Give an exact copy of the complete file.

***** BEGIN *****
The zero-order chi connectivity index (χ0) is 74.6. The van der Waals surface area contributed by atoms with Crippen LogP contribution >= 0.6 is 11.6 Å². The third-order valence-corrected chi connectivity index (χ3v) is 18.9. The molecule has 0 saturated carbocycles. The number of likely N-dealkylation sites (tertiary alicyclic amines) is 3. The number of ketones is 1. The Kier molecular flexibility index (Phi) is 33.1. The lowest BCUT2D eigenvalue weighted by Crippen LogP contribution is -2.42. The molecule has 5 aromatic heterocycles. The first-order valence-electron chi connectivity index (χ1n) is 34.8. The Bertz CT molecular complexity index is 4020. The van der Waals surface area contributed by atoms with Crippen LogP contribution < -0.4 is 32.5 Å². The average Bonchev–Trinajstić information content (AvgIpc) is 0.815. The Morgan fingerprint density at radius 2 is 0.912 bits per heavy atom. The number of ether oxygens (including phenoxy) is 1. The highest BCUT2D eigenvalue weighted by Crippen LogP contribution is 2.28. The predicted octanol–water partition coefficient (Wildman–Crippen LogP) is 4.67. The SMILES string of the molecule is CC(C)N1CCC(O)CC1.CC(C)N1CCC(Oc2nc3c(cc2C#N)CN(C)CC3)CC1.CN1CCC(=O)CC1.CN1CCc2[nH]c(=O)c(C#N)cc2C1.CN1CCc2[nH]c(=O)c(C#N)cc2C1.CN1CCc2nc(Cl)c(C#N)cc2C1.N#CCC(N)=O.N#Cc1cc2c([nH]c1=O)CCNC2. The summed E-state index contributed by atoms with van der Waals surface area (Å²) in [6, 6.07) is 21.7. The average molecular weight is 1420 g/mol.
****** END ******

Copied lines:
The zero-order chi connectivity index (χ0) is 74.6. The van der Waals surface area contributed by atoms with Crippen LogP contribution >= 0.6 is 11.6 Å². The third-order valence-corrected chi connectivity index (χ3v) is 18.9. The molecule has 0 saturated carbocycles. The number of likely N-dealkylation sites (tertiary alicyclic amines) is 3. The number of ketones is 1. The Kier molecular flexibility index (Phi) is 33.1. The lowest BCUT2D eigenvalue weighted by Crippen LogP contribution is -2.42. The molecule has 5 aromatic heterocycles. The first-order valence-electron chi connectivity index (χ1n) is 34.8. The Bertz CT molecular complexity index is 4020. The van der Waals surface area contributed by atoms with Crippen LogP contribution < -0.4 is 32.5 Å². The average Bonchev–Trinajstić information content (AvgIpc) is 0.815. The Morgan fingerprint density at radius 2 is 0.912 bits per heavy atom. The number of ether oxygens (including phenoxy) is 1. The highest BCUT2D eigenvalue weighted by Crippen LogP contribution is 2.28. The predicted octanol–water partition coefficient (Wildman–Crippen LogP) is 4.67. The SMILES string of the molecule is CC(C)N1CCC(O)CC1.CC(C)N1CCC(Oc2nc3c(cc2C#N)CN(C)CC3)CC1.CN1CCC(=O)CC1.CN1CCc2[nH]c(=O)c(C#N)cc2C1.CN1CCc2[nH]c(=O)c(C#N)cc2C1.CN1CCc2nc(Cl)c(C#N)cc2C1.N#CCC(N)=O.N#Cc1cc2c([nH]c1=O)CCNC2. The summed E-state index contributed by atoms with van der Waals surface area (Å²) in [6, 6.07) is 21.7. The average molecular weight is 1420 g/mol.